Active Checks (

The steps below will cover some basic information on how to install the plugin, create a new command, host, and service definitions in Nagios Core.

Installing the plugin

Run the following commands from the command line on your Nagios server:

cd /tmp
tar xvf check_ncpa.tar.gz
chown nagios:nagios
chmod 775
mv /usr/local/nagios/libexec

Note: If you have a different path to the nagios plugins directory, you will need to modify the last command.

To verify the version of the plugin, run the following command from the command line:

/usr/local/nagios/libexec/ -V

You should see something like this:, Version 1.1.0

Creating new command, host and service definitions for monitoring the Windows machine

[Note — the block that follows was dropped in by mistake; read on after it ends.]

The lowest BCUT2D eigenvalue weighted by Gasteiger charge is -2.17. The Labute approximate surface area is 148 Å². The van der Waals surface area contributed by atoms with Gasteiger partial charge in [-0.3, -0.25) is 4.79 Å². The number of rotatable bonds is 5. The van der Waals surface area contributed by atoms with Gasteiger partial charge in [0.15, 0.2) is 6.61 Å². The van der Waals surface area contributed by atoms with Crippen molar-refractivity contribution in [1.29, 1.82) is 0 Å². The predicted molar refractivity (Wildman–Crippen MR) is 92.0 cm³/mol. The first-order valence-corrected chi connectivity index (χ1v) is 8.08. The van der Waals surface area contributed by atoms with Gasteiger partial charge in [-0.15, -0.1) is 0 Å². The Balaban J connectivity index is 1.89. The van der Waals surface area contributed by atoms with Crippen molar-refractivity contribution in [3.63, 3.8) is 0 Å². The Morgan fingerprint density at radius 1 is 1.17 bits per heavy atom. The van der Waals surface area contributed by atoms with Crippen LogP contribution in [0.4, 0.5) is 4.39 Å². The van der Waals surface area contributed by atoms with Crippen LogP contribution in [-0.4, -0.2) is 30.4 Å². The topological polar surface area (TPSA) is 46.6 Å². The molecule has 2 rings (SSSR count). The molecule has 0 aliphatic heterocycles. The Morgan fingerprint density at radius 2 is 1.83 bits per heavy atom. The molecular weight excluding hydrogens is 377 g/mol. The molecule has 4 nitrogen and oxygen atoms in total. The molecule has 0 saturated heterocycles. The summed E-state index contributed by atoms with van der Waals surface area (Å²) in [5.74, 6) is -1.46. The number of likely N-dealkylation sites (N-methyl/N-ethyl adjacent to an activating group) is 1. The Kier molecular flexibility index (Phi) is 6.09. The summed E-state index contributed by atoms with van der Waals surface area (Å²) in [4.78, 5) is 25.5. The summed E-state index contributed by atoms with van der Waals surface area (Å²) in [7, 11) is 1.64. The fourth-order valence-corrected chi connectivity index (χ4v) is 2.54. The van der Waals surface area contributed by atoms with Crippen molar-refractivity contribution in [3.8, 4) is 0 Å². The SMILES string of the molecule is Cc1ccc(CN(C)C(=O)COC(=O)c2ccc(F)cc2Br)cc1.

Create the check command definition

Create the check_ncpa command in your configuration files for Nagios Core, normally they are located in /usr/local/nagios/etc - you may have a commands.cfg file you will want to put this command in. The command below will allow us to pass most of the arguments in with $ARG1$, allowing it to be more dynamic.

define command {
    command_name    check_ncpa
    command_line    $USER1$/ -H $HOSTADDRESS$ $ARG1$

Create Nagios checks

You can create the checks in a config file in /usr/local/nagios/etc. For this example we will create a config file called ncpa.cfg with the following defined:

define host {
    host_name               NCPA 2 Host
    check_command           check_ncpa!-t 'mytoken' -P 5693 -M system/agent_version
    max_check_attempts      5
    check_interval          5
    retry_interval          1
    check_period            24x7
    contacts                nagiosadmin
    notification_interval   60
    notification_period     24x7
    notifications_enabled   1
    icon_image              ncpa.png
    statusmap_image         ncpa.png
    register                1

define service {
    host_name               NCPA 2 Host